At the time you are reading this, The Inhumans special will probably have already debuted in IMAX. The Inhumans are a complex group of characters which I’ve talked about here and here. If you know nothing about the Inhumans, I suggest you read these for a brush-up on the characters.
While the X-Men tackled issues like racial inequality and gay rights, teaching people that people aren’t freaks just because they’re different, The Inhumans came more from an angle of respecting and cooperating with others even if they are from a completely different society – even if you don’t get along. And boy, do the Inhumans and humans not get along.
Lets take a look at some of the most… questionable… things that the Inhumans did, all for the perceived betterment of their people.
5. Genocide and usurping
Secret Invasion had just happened, and Black Bolt was replaced with a Skrull look-alike. The Skrulls tried to kill the Inhumans, and had kidnapped Black Bolt and his son Ahura, torturing the king while his son watched. They were mad. I get it.
Deciding they would remain a neutral party no longer, the Inhumans went against Crystal’s wishes and decided to become what their Kree creators intended them to be: a weapon. Amplifying his voice, Black Bolt almost single-handedly wiped out all the Skrulls remaining in the galaxy after the invasion. That’s an entire race of an aliens. They then destroyed Shi’ar fleets before deciding to fly to Hala, the homeworld of the Kree, and attacked them until the Kree leader Ronan the Accuser bent the knee and allowed the Inhumans to rule them.
4. How I Learned to Stop Worrying and Love the T-Bomb
The Inhuman-led Kree got in a war with the arguably worse Vulcan-led Shi’ar, aptly titled the War of Kings. Keen on ending the war, Black Bolt, Medusa, and Karnak devised a plan (one that Crystal again opposed). Remember on Agents of S.H.I.E.L.D. when the villain Hive tried to detonate a Terrigen bomb that would turn everyone into Inhumans so there would be no more fighting? That’s exactly what the so-called heroes tried to do to end the war, even though the Guardians of the Galaxy warned them that doing so would tear a hole in time and space.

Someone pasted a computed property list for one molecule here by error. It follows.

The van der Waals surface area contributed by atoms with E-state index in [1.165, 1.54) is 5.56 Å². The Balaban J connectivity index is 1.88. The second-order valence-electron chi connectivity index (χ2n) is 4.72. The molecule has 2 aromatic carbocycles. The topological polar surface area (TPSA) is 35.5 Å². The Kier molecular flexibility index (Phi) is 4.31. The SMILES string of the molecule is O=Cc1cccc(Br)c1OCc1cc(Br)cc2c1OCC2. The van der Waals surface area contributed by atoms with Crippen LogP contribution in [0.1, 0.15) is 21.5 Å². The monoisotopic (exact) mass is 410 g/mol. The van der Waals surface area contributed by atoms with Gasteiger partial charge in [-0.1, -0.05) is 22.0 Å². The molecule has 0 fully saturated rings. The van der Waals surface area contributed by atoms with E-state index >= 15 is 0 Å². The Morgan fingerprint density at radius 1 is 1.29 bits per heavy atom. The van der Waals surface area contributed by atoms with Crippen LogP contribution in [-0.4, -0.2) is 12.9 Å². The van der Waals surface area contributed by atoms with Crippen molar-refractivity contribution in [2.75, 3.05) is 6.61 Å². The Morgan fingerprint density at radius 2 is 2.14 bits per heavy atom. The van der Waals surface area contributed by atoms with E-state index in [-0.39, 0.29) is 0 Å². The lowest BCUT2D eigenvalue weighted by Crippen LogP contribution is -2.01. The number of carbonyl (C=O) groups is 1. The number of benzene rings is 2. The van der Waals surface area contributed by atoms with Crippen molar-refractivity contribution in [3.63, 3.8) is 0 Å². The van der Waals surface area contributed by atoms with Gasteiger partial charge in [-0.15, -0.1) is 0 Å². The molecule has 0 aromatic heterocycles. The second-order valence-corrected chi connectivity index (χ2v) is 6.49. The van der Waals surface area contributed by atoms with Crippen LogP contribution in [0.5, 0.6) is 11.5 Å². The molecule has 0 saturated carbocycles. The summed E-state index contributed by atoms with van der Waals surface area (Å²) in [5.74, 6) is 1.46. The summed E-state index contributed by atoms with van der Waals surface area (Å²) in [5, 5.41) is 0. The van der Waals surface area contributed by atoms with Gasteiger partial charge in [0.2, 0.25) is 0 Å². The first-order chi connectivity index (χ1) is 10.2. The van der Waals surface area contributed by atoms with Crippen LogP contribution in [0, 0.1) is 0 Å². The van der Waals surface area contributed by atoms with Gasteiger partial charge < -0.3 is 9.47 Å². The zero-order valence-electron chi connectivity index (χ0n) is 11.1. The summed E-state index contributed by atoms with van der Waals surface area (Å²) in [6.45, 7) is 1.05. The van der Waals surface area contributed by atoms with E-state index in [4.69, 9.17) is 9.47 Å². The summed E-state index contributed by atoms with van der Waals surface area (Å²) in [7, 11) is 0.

Crystal was able to deactivate the Terrigen dispenser and escape in time, but the bomb still detonated, killing Black Bolt and Vulcan and – who would have guessed? – tore a hole in time and space, causing mutated monsters to pour out of a dimension called the Cancerverse, ultimately leading to the death of Nova, Star-Lord and Thanos while closing the rip.
3. The T-Bomb… Again
Never learning his lesson, the resurrected Black Bolt tried to kill the resurrected Thanos (remember kids, no one stays dead in comics) by detonating another T-Bomb on Earth. Doing so failed to kill Thanos, but it did coat the world in Terrigen mist, activating new Inhumans all over the world (nicknamed Nuhumans) including Ms. Marvel and Thanos’ son Thane.
The mist eventually formed into dense clouds toxic to mutants, killing Cyclops and Multiple Man and infecting others such as Rogue and Dazzler. When the X-Men destroyed one of the clouds to save their species, the Inhumans retaliated in another full-scale war, the Inhumans vs. X-Men (or IvX).
2. Writing their enemies out of history
The just and respected former king of the Inhumans decided that the ancient tool the Slave Engine was too dangerous and terrible for Inhumans to have, and hid it on Earth so that they could never use it again. Unhappy with this development, Black Bolt took the throne by duel and banished the king. His final wishes were that his deeds be remembered, but Black Bolt instead proceeded to write the king and everything he accomplished out of history books forever.
The former king, now known as The Unspoken, wandered Earth plotting to reclaim Attilan, before snapping and decided to use the Slave Engine to try and take over the world. On Attilan, he is all-but-forgotten and is merely a bogeyman used to frighten Inhuman kids.
What is this Slave Engine that Black Bolt fought to keep, you ask? Well, exactly like Hive’s weapon on Agents of S.H.I.E.L.D., the Engine would turn regular humans into Alpha Primitives, mindless ape-like monsters to be used as slaves.
Alpha Primitives are still used on Attilan as slaves, something advocated for by Black Bolt, and have attempted to revolt against the Inhumans several times before being beaten down.
How morally grey do you think the new series will get? Do you prefer something where the heroes and villains are clearly defined? Let us know!